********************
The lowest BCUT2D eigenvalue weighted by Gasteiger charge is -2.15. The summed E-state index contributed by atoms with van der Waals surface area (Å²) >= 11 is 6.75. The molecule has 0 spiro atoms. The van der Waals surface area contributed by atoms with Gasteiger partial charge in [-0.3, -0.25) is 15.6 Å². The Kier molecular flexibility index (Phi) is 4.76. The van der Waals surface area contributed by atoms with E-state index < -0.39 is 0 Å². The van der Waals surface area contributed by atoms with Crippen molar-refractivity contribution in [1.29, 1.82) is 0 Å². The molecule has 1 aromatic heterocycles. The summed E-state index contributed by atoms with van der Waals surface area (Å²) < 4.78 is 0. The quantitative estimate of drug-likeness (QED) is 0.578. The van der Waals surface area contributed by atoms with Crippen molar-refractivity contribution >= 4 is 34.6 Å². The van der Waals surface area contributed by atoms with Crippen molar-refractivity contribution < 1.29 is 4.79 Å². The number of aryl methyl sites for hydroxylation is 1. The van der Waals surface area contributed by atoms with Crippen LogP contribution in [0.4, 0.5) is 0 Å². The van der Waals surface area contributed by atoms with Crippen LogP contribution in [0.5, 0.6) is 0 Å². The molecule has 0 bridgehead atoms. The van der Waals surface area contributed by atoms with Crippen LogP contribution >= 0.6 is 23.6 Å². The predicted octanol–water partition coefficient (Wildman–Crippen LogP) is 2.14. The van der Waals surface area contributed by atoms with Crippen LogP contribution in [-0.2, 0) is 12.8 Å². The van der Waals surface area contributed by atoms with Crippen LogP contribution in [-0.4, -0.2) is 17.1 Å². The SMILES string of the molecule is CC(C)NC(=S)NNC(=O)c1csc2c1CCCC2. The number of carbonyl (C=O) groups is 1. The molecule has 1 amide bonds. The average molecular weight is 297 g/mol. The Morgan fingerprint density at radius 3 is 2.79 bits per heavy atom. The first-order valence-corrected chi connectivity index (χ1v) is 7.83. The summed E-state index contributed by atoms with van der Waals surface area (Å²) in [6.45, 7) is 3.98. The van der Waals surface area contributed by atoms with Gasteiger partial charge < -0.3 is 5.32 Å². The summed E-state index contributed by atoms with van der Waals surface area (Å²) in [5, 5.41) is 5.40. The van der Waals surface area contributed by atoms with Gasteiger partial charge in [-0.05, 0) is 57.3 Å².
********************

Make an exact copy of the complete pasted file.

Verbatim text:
The lowest BCUT2D eigenvalue weighted by Gasteiger charge is -2.15. The summed E-state index contributed by atoms with van der Waals surface area (Å²) >= 11 is 6.75. The molecule has 0 spiro atoms. The van der Waals surface area contributed by atoms with Gasteiger partial charge in [-0.3, -0.25) is 15.6 Å². The Kier molecular flexibility index (Phi) is 4.76. The van der Waals surface area contributed by atoms with E-state index < -0.39 is 0 Å². The van der Waals surface area contributed by atoms with Crippen molar-refractivity contribution in [1.29, 1.82) is 0 Å². The molecule has 1 aromatic heterocycles. The summed E-state index contributed by atoms with van der Waals surface area (Å²) < 4.78 is 0. The quantitative estimate of drug-likeness (QED) is 0.578. The van der Waals surface area contributed by atoms with Crippen molar-refractivity contribution >= 4 is 34.6 Å². The van der Waals surface area contributed by atoms with Crippen molar-refractivity contribution < 1.29 is 4.79 Å². The number of aryl methyl sites for hydroxylation is 1. The van der Waals surface area contributed by atoms with Crippen LogP contribution in [0.4, 0.5) is 0 Å². The van der Waals surface area contributed by atoms with Crippen LogP contribution in [0.5, 0.6) is 0 Å². The molecule has 0 bridgehead atoms. The van der Waals surface area contributed by atoms with Crippen LogP contribution >= 0.6 is 23.6 Å². The predicted octanol–water partition coefficient (Wildman–Crippen LogP) is 2.14. The van der Waals surface area contributed by atoms with Crippen LogP contribution in [-0.2, 0) is 12.8 Å². The van der Waals surface area contributed by atoms with Crippen LogP contribution in [-0.4, -0.2) is 17.1 Å². The SMILES string of the molecule is CC(C)NC(=S)NNC(=O)c1csc2c1CCCC2. The number of carbonyl (C=O) groups is 1. The molecule has 1 amide bonds. The average molecular weight is 297 g/mol. The Morgan fingerprint density at radius 3 is 2.79 bits per heavy atom. The first-order valence-corrected chi connectivity index (χ1v) is 7.83. The summed E-state index contributed by atoms with van der Waals surface area (Å²) in [6.45, 7) is 3.98. The van der Waals surface area contributed by atoms with Gasteiger partial charge < -0.3 is 5.32 Å². The summed E-state index contributed by atoms with van der Waals surface area (Å²) in [5, 5.41) is 5.40. The van der Waals surface area contributed by atoms with Gasteiger partial charge in [-0.05, 0) is 57.3 Å².